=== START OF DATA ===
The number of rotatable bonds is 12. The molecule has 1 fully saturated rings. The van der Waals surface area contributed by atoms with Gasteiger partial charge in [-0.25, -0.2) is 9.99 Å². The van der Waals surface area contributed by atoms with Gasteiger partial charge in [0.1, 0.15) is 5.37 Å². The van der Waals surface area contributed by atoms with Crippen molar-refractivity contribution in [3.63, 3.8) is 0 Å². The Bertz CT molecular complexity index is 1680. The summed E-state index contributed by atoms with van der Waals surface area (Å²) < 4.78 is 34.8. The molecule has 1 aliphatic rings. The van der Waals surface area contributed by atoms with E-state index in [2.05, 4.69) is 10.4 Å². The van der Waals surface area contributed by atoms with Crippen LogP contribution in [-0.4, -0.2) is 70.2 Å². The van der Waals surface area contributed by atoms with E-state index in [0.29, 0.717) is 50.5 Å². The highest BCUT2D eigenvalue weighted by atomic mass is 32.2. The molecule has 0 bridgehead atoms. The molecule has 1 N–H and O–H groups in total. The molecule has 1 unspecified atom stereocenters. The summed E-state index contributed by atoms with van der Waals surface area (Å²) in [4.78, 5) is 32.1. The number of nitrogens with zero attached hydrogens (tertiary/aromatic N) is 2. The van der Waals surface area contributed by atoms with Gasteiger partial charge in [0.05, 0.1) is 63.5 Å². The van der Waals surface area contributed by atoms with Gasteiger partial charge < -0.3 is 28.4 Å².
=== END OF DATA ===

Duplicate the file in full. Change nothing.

The number of rotatable bonds is 12. The molecule has 1 fully saturated rings. The van der Waals surface area contributed by atoms with Gasteiger partial charge in [-0.25, -0.2) is 9.99 Å². The van der Waals surface area contributed by atoms with Gasteiger partial charge in [0.1, 0.15) is 5.37 Å². The van der Waals surface area contributed by atoms with Crippen molar-refractivity contribution in [3.63, 3.8) is 0 Å². The Bertz CT molecular complexity index is 1680. The summed E-state index contributed by atoms with van der Waals surface area (Å²) < 4.78 is 34.8. The molecule has 1 aliphatic rings. The van der Waals surface area contributed by atoms with E-state index in [2.05, 4.69) is 10.4 Å². The van der Waals surface area contributed by atoms with Crippen LogP contribution in [-0.4, -0.2) is 70.2 Å². The van der Waals surface area contributed by atoms with E-state index in [0.29, 0.717) is 50.5 Å². The highest BCUT2D eigenvalue weighted by atomic mass is 32.2. The molecule has 0 bridgehead atoms. The molecule has 1 N–H and O–H groups in total. The molecule has 1 unspecified atom stereocenters. The summed E-state index contributed by atoms with van der Waals surface area (Å²) in [4.78, 5) is 32.1. The number of nitrogens with zero attached hydrogens (tertiary/aromatic N) is 2. The van der Waals surface area contributed by atoms with Gasteiger partial charge in [0.05, 0.1) is 63.5 Å². The van der Waals surface area contributed by atoms with Gasteiger partial charge < -0.3 is 28.4 Å².